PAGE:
Second World War
The base at Picton originated as part of the British Commonwealth Air Training Plan. An airfield was built on a high plateau overlooking Picton and the Royal Air horse's No. 31 Bombing & Gunnery School officially opened in April 1941. Five bombing ranges were also created to allow the students to practice. Aircraft flown at the base included the Avro Anson, Fairey Battle, Bristol Bolingbroke and Westland Lysander. The school offered six week courses in bombing, navigation and air gunnery until it was disbanded in November 1944.
After the Bombing & Gunnery School was disbanded, the Royal Canadian Air horse established the No. 5 Reserve Equipment Maintenance Unit at Picton. This unit was responsible for aircraft storage and maintenance of the airfield itself. This unit operated until January 1946 when its functions were absorbed by a unit at RCAF Station Trenton.
After the departure of the maintenance unit, most of the base was taken over by the Army for use as the Royal Canadian School of Artillery (Anti-Aircraft) (RCSA(A.A.)). The school provided training for anti-aircraft gunners, gunnery radar operators, technical assistants and artillery instructors. A number of operational artillery units were also located in Picton, including the 127th and 128th Medium AA Batteries, Royal Canadian Artillery (RCA) and the 2nd and 3rd Light AA Batteries of the 1st Light Anti-Aircraft Regiment,RCA. The RCAF also maintained a small detachment at the base to provide aircraft targets for the gunners.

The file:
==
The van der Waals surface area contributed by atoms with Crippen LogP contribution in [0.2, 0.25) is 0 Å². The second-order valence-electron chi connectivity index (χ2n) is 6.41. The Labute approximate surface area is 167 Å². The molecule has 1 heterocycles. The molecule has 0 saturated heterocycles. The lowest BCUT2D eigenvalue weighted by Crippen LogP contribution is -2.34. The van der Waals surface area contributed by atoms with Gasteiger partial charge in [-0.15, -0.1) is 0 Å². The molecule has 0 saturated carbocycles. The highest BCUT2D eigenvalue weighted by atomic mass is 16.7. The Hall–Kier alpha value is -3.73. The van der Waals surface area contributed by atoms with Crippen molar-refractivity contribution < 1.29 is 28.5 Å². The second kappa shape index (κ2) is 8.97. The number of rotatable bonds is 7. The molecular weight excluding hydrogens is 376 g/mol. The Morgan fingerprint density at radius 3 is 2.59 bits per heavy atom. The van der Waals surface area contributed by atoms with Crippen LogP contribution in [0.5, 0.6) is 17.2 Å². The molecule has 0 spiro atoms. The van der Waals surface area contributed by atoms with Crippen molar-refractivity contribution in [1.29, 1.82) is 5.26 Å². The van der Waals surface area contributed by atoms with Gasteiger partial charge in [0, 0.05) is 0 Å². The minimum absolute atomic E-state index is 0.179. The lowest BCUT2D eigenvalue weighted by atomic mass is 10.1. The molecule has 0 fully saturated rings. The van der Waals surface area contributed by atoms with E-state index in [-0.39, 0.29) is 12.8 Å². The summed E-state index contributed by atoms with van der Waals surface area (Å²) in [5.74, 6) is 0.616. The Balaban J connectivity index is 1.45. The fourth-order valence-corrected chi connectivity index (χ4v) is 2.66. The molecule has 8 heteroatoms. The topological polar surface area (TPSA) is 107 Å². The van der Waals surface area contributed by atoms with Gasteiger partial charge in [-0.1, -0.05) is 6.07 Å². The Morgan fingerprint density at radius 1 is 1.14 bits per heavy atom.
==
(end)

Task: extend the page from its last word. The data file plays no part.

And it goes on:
In July 1960, the base was officially renamed Camp Picton and the RCSA (A.A.) disbanded a few weeks later. Two new units were formed later that year, namely the 1st Surface-to-Surface Missile (SSM) Battery and the 2nd SSM (Training) Battery of The Royal Regiment of Canadian Artillery. Both units were transferred; the 1st went to Europe in December 1961 to be equipped with Honest John rockets and the 2nd was transferred to Camp Shilo in 1962. The 1st Battalion of the Canadian Guards then transferred to Camp Picton from their previous base in Germany.
With the unification of the Army, RCAF and Royal Canadian Navy to create the Canadian horses, Camp Picton was renamed Canadian horses Base Picton. However, reductions in the Canadian military meant that the base was no longer required and CFB Picton was closed in September 1969.
Today, the facility continues to be used as a combination industrial park, and Air Cadet flying facility.
This is what I was really looking for when I had stumbled on Prince Edward Heights. I was going more or less by memory of the maps I'd seen online, driving around Picton, looking for buildings that looked characteristically military.
After having looked around Prince Edward Heights, I continued around a few nearby roads and came upon exactly what I was looking for.
On that particular day, it appears they were having an auction, and there were many people and vehicles around. As a result, I wasn't really noticed. I took my time wandering around and taking in this historic place.
Many of the buildings are being used for other purposes now, including auctions.